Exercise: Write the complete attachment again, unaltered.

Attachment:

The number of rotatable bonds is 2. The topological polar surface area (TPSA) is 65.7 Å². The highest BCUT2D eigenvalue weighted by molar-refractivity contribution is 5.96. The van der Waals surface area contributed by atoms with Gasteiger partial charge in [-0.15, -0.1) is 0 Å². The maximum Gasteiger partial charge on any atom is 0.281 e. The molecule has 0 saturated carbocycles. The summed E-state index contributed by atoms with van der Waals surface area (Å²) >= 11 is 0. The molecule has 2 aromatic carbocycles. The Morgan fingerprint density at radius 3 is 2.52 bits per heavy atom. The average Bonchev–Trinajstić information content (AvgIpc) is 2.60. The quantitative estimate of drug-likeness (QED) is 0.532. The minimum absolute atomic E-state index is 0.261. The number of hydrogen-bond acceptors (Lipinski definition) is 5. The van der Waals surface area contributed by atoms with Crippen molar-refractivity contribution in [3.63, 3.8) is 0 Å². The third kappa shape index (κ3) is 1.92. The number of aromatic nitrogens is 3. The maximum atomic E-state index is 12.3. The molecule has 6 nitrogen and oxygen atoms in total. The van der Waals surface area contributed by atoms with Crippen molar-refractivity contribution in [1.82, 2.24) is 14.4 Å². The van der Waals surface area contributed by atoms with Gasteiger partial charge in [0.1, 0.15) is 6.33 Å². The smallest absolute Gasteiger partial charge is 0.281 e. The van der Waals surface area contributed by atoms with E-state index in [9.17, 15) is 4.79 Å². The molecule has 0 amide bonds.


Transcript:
The number of rotatable bonds is 2. The topological polar surface area (TPSA) is 65.7 Å². The highest BCUT2D eigenvalue weighted by molar-refractivity contribution is 5.96. The van der Waals surface area contributed by atoms with Gasteiger partial charge in [-0.15, -0.1) is 0 Å². The maximum Gasteiger partial charge on any atom is 0.281 e. The molecule has 0 saturated carbocycles. The summed E-state index contributed by atoms with van der Waals surface area (Å²) >= 11 is 0. The molecule has 2 aromatic carbocycles. The Morgan fingerprint density at radius 3 is 2.52 bits per heavy atom. The average Bonchev–Trinajstić information content (AvgIpc) is 2.60. The quantitative estimate of drug-likeness (QED) is 0.532. The minimum absolute atomic E-state index is 0.261. The number of hydrogen-bond acceptors (Lipinski definition) is 5. The van der Waals surface area contributed by atoms with Crippen molar-refractivity contribution in [3.63, 3.8) is 0 Å². The third kappa shape index (κ3) is 1.92. The number of aromatic nitrogens is 3. The maximum atomic E-state index is 12.3. The molecule has 6 nitrogen and oxygen atoms in total. The van der Waals surface area contributed by atoms with Crippen molar-refractivity contribution in [1.82, 2.24) is 14.4 Å². The van der Waals surface area contributed by atoms with Gasteiger partial charge in [0.1, 0.15) is 6.33 Å². The smallest absolute Gasteiger partial charge is 0.281 e. The van der Waals surface area contributed by atoms with E-state index in [9.17, 15) is 4.79 Å². The molecule has 0 amide bonds.